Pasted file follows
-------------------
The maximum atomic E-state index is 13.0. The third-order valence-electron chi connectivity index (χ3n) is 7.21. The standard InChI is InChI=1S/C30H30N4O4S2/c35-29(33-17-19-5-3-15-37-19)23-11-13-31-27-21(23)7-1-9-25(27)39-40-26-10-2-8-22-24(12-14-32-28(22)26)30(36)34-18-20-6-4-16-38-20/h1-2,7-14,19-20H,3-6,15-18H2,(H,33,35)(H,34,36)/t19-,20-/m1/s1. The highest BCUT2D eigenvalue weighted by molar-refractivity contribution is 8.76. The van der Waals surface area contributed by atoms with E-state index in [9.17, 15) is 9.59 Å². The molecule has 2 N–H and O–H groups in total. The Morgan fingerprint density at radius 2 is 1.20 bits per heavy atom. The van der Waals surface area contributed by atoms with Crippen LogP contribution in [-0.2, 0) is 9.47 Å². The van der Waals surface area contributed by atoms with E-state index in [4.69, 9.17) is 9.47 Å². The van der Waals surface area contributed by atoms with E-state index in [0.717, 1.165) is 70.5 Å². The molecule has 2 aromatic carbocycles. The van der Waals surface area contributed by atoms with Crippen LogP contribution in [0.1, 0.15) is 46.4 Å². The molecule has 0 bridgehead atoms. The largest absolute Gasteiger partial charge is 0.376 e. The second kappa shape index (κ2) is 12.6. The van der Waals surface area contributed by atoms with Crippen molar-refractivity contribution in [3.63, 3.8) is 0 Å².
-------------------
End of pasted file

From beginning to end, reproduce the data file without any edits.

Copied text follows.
The maximum atomic E-state index is 13.0. The third-order valence-electron chi connectivity index (χ3n) is 7.21. The standard InChI is InChI=1S/C30H30N4O4S2/c35-29(33-17-19-5-3-15-37-19)23-11-13-31-27-21(23)7-1-9-25(27)39-40-26-10-2-8-22-24(12-14-32-28(22)26)30(36)34-18-20-6-4-16-38-20/h1-2,7-14,19-20H,3-6,15-18H2,(H,33,35)(H,34,36)/t19-,20-/m1/s1. The highest BCUT2D eigenvalue weighted by molar-refractivity contribution is 8.76. The van der Waals surface area contributed by atoms with E-state index in [9.17, 15) is 9.59 Å². The molecule has 2 N–H and O–H groups in total. The Morgan fingerprint density at radius 2 is 1.20 bits per heavy atom. The van der Waals surface area contributed by atoms with Crippen LogP contribution in [-0.2, 0) is 9.47 Å². The van der Waals surface area contributed by atoms with E-state index in [4.69, 9.17) is 9.47 Å². The van der Waals surface area contributed by atoms with E-state index in [0.717, 1.165) is 70.5 Å². The molecule has 2 aromatic carbocycles. The van der Waals surface area contributed by atoms with Crippen LogP contribution in [0.1, 0.15) is 46.4 Å². The molecule has 0 bridgehead atoms. The largest absolute Gasteiger partial charge is 0.376 e. The second kappa shape index (κ2) is 12.6. The van der Waals surface area contributed by atoms with Crippen molar-refractivity contribution in [3.63, 3.8) is 0 Å².